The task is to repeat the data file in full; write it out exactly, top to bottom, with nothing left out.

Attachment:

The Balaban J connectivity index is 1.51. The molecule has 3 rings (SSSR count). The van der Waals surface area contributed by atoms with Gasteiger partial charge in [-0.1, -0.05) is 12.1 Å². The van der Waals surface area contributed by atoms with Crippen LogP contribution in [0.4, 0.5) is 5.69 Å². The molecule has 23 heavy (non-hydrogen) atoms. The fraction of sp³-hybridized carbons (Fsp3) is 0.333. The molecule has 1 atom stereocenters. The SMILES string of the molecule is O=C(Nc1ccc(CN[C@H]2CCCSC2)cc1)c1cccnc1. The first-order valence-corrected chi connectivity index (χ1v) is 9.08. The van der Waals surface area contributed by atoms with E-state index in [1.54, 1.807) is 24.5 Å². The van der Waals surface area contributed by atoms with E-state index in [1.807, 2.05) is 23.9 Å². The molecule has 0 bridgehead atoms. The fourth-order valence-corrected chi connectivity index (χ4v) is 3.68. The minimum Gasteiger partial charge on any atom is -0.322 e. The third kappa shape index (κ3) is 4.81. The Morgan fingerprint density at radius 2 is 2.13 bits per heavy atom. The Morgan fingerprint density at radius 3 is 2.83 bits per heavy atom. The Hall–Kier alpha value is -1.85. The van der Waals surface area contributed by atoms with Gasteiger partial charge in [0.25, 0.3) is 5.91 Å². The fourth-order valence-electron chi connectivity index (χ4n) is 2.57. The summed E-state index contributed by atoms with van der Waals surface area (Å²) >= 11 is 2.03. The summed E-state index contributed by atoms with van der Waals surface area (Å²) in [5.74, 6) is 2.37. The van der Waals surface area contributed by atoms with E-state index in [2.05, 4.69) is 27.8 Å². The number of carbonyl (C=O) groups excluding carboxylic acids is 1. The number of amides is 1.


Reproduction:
The Balaban J connectivity index is 1.51. The molecule has 3 rings (SSSR count). The van der Waals surface area contributed by atoms with Gasteiger partial charge in [-0.1, -0.05) is 12.1 Å². The van der Waals surface area contributed by atoms with Crippen LogP contribution in [0.4, 0.5) is 5.69 Å². The molecule has 23 heavy (non-hydrogen) atoms. The fraction of sp³-hybridized carbons (Fsp3) is 0.333. The molecule has 1 atom stereocenters. The SMILES string of the molecule is O=C(Nc1ccc(CN[C@H]2CCCSC2)cc1)c1cccnc1. The first-order valence-corrected chi connectivity index (χ1v) is 9.08. The van der Waals surface area contributed by atoms with E-state index in [1.54, 1.807) is 24.5 Å². The van der Waals surface area contributed by atoms with E-state index in [1.807, 2.05) is 23.9 Å². The molecule has 0 bridgehead atoms. The fourth-order valence-corrected chi connectivity index (χ4v) is 3.68. The minimum Gasteiger partial charge on any atom is -0.322 e. The third kappa shape index (κ3) is 4.81. The Morgan fingerprint density at radius 2 is 2.13 bits per heavy atom. The Morgan fingerprint density at radius 3 is 2.83 bits per heavy atom. The Hall–Kier alpha value is -1.85. The van der Waals surface area contributed by atoms with Gasteiger partial charge in [0.25, 0.3) is 5.91 Å². The fourth-order valence-electron chi connectivity index (χ4n) is 2.57. The summed E-state index contributed by atoms with van der Waals surface area (Å²) >= 11 is 2.03. The summed E-state index contributed by atoms with van der Waals surface area (Å²) in [5.74, 6) is 2.37. The van der Waals surface area contributed by atoms with E-state index in [2.05, 4.69) is 27.8 Å². The number of carbonyl (C=O) groups excluding carboxylic acids is 1. The number of amides is 1.